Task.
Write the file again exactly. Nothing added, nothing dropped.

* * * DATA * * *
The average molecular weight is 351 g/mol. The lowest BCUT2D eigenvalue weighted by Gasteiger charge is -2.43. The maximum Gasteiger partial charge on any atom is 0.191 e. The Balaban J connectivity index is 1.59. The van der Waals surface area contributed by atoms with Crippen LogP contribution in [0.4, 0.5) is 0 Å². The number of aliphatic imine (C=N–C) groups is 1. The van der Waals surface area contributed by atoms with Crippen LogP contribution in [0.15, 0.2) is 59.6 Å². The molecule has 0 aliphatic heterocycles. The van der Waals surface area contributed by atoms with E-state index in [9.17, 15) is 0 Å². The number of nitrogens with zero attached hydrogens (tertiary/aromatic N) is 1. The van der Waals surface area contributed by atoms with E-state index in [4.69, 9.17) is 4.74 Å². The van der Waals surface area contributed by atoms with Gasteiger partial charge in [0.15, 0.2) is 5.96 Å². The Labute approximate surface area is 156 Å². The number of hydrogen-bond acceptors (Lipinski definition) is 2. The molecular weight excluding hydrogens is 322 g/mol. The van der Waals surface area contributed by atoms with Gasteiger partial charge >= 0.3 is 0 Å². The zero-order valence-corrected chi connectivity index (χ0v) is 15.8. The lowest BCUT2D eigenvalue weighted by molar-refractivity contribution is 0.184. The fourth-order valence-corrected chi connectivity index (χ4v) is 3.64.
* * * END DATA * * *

The average molecular weight is 351 g/mol. The lowest BCUT2D eigenvalue weighted by Gasteiger charge is -2.43. The maximum Gasteiger partial charge on any atom is 0.191 e. The Balaban J connectivity index is 1.59. The van der Waals surface area contributed by atoms with Crippen LogP contribution in [0.4, 0.5) is 0 Å². The number of aliphatic imine (C=N–C) groups is 1. The van der Waals surface area contributed by atoms with Crippen LogP contribution in [0.15, 0.2) is 59.6 Å². The molecule has 0 aliphatic heterocycles. The van der Waals surface area contributed by atoms with E-state index in [9.17, 15) is 0 Å². The number of nitrogens with zero attached hydrogens (tertiary/aromatic N) is 1. The van der Waals surface area contributed by atoms with E-state index in [4.69, 9.17) is 4.74 Å². The van der Waals surface area contributed by atoms with Gasteiger partial charge in [0.15, 0.2) is 5.96 Å². The Labute approximate surface area is 156 Å². The number of hydrogen-bond acceptors (Lipinski definition) is 2. The molecular weight excluding hydrogens is 322 g/mol. The van der Waals surface area contributed by atoms with Gasteiger partial charge >= 0.3 is 0 Å². The zero-order valence-corrected chi connectivity index (χ0v) is 15.8. The lowest BCUT2D eigenvalue weighted by molar-refractivity contribution is 0.184. The fourth-order valence-corrected chi connectivity index (χ4v) is 3.64.